Dustin: Interesting. So this is a personal question here. It's something that I'm really curious about. What's your take on head trauma in football and have you noticed or seen any athletes mentally degrade after they leave the sport?
Field: Well, I would say this, it was ... I'm not sure that I've seen any after effects yet. I've dealt with mostly athletes that are in their playing careers. I would say as it pertains to head trauma, not sure there's anything more important to that right now to the NFL right now than player health and safety. What's scary is we have a lot of information about head trauma, which derives from either football or other sports and the lasting effects it can have. I also realize that we are just at the beginning of the information gathering stage, right?
Field: I mean, 50 years from now we're going to have a lot more information.
Field: We just are. I think it's imperative that we continue to dump as many resources into gathering information, taking head trauma seriously, continuing to bolster and improve the concussion protocol. It has to be. It cannot be anything but a primary initiative for the NFL.
Dustin: I think most of these guys even if you were to give them the information that they're in danger when they play this sport of looking at some head trauma. I think they'd still be down. They wouldn't pause for a second because it's the biggest moment in their lives. It is a huge moment.
Field: Listen, I'm not trying to be naïve or dismiss the impact of head trauma, but football's not the only thing that people do in their lives that's dangerous, right? I mean, people routinely engage in risky behavior. I just mentioned earlier, I'm going out to go skiing in Colorado soon. I understand that's a risk involved with that. Anything is a risk. I'm training for a marathon right now, and there's some risk there as well. You know what I mean? I don't know it's as simple as hey, even if you have the information about the risk, that players are just going to stop playing the game. I think a lot of them would say, "I'd risk everything to be a part of what I've been a part of." Not everyone has to agree with that. But some people feel that way.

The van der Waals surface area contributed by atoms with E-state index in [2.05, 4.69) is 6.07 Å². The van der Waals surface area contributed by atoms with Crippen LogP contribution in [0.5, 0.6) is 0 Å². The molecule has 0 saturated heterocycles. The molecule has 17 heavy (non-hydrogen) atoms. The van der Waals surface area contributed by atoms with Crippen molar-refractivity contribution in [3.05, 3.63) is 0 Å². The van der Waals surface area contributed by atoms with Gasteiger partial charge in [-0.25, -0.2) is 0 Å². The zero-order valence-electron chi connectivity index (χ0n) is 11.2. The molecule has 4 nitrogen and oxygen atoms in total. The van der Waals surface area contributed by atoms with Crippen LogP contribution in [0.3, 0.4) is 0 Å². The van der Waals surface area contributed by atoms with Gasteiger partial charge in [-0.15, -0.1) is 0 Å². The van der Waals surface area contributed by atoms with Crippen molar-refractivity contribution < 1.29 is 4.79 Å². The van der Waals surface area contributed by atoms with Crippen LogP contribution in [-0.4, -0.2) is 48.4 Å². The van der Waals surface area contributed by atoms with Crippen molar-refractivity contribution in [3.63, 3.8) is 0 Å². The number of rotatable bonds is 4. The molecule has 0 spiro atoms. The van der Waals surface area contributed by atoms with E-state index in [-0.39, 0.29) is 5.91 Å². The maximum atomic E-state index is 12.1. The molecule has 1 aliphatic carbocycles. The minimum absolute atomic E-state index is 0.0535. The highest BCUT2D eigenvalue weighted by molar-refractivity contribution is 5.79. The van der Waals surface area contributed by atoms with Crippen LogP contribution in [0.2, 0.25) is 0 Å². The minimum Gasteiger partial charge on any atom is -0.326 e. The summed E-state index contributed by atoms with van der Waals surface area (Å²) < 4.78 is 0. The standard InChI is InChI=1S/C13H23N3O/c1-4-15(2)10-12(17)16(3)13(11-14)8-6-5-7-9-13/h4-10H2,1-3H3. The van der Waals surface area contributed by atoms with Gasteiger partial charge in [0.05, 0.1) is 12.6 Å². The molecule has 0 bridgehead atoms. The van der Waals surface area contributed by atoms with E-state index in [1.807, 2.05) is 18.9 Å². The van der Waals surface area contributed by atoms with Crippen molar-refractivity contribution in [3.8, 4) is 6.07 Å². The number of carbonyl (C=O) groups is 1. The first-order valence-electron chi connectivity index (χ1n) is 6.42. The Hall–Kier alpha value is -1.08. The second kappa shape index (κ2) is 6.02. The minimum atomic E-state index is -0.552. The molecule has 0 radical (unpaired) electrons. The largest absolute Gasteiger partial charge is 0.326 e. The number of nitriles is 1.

Dustin: But I think the important thing is that they get to make that decision with the correct information in front of them.
Field: For sure. That's what it comes down is we are doing our best to equip these people with information to make informed decisions about their health and well being.
Dustin: Do you think there's anything that we can do now to help prevent some of this that we're not doing?
Field: I don't know about something that we're not doing because I think we're trying to educate players more and more. But I think it has to first of all I think it's important that we don't stop the cause. We continue to remind people. Beyond that, I would say it's important that we remember that we're in the beginning. We're still in the beginning portion of the information gathering process. I just think it's important to continue to make this a primary cause and continue to make this an area of education for those involved and not stopping ever or anytime.
Dustin: I mean, I've even heard ridiculous ideas as like, "Well, if we removed the helmet then they won't hit each other so hard," which sounds ridiculous.
Field: Yeah. What's funny is actually my sister went to a school in the greater Boston area where they play without face masks. The brother school, the Dexter school, which has incredible heritage and linage. They play without face masks, which is interesting to me. I think it was a health thing. I don't think they do anymore. But when she was there, the boys that were in her grade would play football without a face mask, which is interesting.